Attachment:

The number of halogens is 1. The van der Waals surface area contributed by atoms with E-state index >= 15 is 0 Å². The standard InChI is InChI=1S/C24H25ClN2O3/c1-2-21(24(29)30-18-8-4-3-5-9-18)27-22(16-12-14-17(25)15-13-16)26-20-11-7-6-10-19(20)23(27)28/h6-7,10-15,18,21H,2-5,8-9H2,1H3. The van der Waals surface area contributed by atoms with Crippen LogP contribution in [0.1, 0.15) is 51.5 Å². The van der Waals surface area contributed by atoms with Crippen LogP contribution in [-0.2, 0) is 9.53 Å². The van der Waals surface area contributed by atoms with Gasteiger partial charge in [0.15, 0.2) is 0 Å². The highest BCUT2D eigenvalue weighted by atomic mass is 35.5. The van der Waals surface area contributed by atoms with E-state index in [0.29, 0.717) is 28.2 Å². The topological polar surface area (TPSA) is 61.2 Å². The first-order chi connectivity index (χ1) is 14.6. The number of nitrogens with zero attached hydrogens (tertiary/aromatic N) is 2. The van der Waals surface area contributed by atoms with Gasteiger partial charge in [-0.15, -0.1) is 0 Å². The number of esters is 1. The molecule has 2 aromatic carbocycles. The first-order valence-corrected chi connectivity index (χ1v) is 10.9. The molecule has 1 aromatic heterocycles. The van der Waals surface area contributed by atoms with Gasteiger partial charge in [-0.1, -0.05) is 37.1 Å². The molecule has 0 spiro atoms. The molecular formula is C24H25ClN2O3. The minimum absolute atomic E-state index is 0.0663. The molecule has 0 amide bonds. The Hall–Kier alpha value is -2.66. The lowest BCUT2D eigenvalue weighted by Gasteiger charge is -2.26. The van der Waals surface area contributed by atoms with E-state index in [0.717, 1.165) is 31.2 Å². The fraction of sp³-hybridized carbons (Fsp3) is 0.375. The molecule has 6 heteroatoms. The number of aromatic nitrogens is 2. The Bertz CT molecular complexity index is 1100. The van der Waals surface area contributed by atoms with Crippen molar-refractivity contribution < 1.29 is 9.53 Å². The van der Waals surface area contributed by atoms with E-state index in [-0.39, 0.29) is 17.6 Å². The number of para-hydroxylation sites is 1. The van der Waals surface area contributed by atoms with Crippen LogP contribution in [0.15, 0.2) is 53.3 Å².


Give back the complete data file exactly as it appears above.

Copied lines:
The number of halogens is 1. The van der Waals surface area contributed by atoms with E-state index >= 15 is 0 Å². The standard InChI is InChI=1S/C24H25ClN2O3/c1-2-21(24(29)30-18-8-4-3-5-9-18)27-22(16-12-14-17(25)15-13-16)26-20-11-7-6-10-19(20)23(27)28/h6-7,10-15,18,21H,2-5,8-9H2,1H3. The van der Waals surface area contributed by atoms with Crippen LogP contribution in [0.1, 0.15) is 51.5 Å². The van der Waals surface area contributed by atoms with Crippen LogP contribution in [-0.2, 0) is 9.53 Å². The van der Waals surface area contributed by atoms with Gasteiger partial charge in [0.15, 0.2) is 0 Å². The highest BCUT2D eigenvalue weighted by atomic mass is 35.5. The van der Waals surface area contributed by atoms with E-state index in [0.29, 0.717) is 28.2 Å². The topological polar surface area (TPSA) is 61.2 Å². The first-order chi connectivity index (χ1) is 14.6. The number of nitrogens with zero attached hydrogens (tertiary/aromatic N) is 2. The van der Waals surface area contributed by atoms with Gasteiger partial charge in [-0.15, -0.1) is 0 Å². The number of esters is 1. The molecule has 2 aromatic carbocycles. The first-order valence-corrected chi connectivity index (χ1v) is 10.9. The molecule has 1 aromatic heterocycles. The van der Waals surface area contributed by atoms with Gasteiger partial charge in [-0.1, -0.05) is 37.1 Å². The molecule has 0 spiro atoms. The molecular formula is C24H25ClN2O3. The minimum absolute atomic E-state index is 0.0663. The molecule has 0 amide bonds. The Hall–Kier alpha value is -2.66. The lowest BCUT2D eigenvalue weighted by Gasteiger charge is -2.26. The van der Waals surface area contributed by atoms with E-state index in [0.717, 1.165) is 31.2 Å². The fraction of sp³-hybridized carbons (Fsp3) is 0.375. The molecule has 6 heteroatoms. The number of aromatic nitrogens is 2. The Bertz CT molecular complexity index is 1100. The van der Waals surface area contributed by atoms with Crippen molar-refractivity contribution < 1.29 is 9.53 Å². The van der Waals surface area contributed by atoms with E-state index in [-0.39, 0.29) is 17.6 Å². The number of para-hydroxylation sites is 1. The van der Waals surface area contributed by atoms with Crippen LogP contribution in [0.15, 0.2) is 53.3 Å².